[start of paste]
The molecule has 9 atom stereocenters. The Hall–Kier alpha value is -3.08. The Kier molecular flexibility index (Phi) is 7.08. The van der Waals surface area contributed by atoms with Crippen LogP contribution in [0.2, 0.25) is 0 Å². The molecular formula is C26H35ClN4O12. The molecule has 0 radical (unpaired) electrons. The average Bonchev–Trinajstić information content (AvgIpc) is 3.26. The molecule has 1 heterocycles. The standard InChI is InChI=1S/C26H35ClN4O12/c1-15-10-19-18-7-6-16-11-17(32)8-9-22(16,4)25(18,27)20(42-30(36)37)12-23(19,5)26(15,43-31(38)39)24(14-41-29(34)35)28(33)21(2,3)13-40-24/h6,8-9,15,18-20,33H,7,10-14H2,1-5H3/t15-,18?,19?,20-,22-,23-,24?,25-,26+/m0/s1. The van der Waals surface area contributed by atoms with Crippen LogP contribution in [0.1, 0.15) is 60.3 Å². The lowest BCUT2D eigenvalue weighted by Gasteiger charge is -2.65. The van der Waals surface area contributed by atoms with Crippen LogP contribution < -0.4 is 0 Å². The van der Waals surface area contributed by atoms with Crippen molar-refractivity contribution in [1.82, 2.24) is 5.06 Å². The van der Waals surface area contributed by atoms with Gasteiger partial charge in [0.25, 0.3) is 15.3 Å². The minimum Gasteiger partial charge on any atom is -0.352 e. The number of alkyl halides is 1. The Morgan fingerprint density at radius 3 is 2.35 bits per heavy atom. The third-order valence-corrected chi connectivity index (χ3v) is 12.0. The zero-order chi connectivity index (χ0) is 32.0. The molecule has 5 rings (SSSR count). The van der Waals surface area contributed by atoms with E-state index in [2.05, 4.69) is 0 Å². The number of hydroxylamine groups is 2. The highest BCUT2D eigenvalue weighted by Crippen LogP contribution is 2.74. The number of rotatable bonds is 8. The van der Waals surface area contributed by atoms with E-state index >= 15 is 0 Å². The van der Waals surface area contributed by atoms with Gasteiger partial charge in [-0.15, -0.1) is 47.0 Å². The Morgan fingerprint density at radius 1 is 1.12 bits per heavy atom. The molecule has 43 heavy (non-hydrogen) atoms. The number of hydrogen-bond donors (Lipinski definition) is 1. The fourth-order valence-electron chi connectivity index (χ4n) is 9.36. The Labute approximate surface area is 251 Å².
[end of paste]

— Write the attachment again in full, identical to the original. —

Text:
The molecule has 9 atom stereocenters. The Hall–Kier alpha value is -3.08. The Kier molecular flexibility index (Phi) is 7.08. The van der Waals surface area contributed by atoms with Crippen LogP contribution in [0.2, 0.25) is 0 Å². The molecular formula is C26H35ClN4O12. The molecule has 0 radical (unpaired) electrons. The average Bonchev–Trinajstić information content (AvgIpc) is 3.26. The molecule has 1 heterocycles. The standard InChI is InChI=1S/C26H35ClN4O12/c1-15-10-19-18-7-6-16-11-17(32)8-9-22(16,4)25(18,27)20(42-30(36)37)12-23(19,5)26(15,43-31(38)39)24(14-41-29(34)35)28(33)21(2,3)13-40-24/h6,8-9,15,18-20,33H,7,10-14H2,1-5H3/t15-,18?,19?,20-,22-,23-,24?,25-,26+/m0/s1. The van der Waals surface area contributed by atoms with Crippen LogP contribution in [0.1, 0.15) is 60.3 Å². The lowest BCUT2D eigenvalue weighted by Gasteiger charge is -2.65. The van der Waals surface area contributed by atoms with Crippen LogP contribution < -0.4 is 0 Å². The van der Waals surface area contributed by atoms with Crippen molar-refractivity contribution in [1.82, 2.24) is 5.06 Å². The van der Waals surface area contributed by atoms with Gasteiger partial charge in [0.25, 0.3) is 15.3 Å². The minimum Gasteiger partial charge on any atom is -0.352 e. The number of alkyl halides is 1. The Morgan fingerprint density at radius 3 is 2.35 bits per heavy atom. The third-order valence-corrected chi connectivity index (χ3v) is 12.0. The zero-order chi connectivity index (χ0) is 32.0. The molecule has 5 rings (SSSR count). The van der Waals surface area contributed by atoms with E-state index in [2.05, 4.69) is 0 Å². The number of hydroxylamine groups is 2. The highest BCUT2D eigenvalue weighted by Crippen LogP contribution is 2.74. The number of rotatable bonds is 8. The van der Waals surface area contributed by atoms with E-state index >= 15 is 0 Å². The van der Waals surface area contributed by atoms with Gasteiger partial charge in [-0.15, -0.1) is 47.0 Å². The Morgan fingerprint density at radius 1 is 1.12 bits per heavy atom. The molecule has 43 heavy (non-hydrogen) atoms. The number of hydrogen-bond donors (Lipinski definition) is 1. The fourth-order valence-electron chi connectivity index (χ4n) is 9.36. The Labute approximate surface area is 251 Å².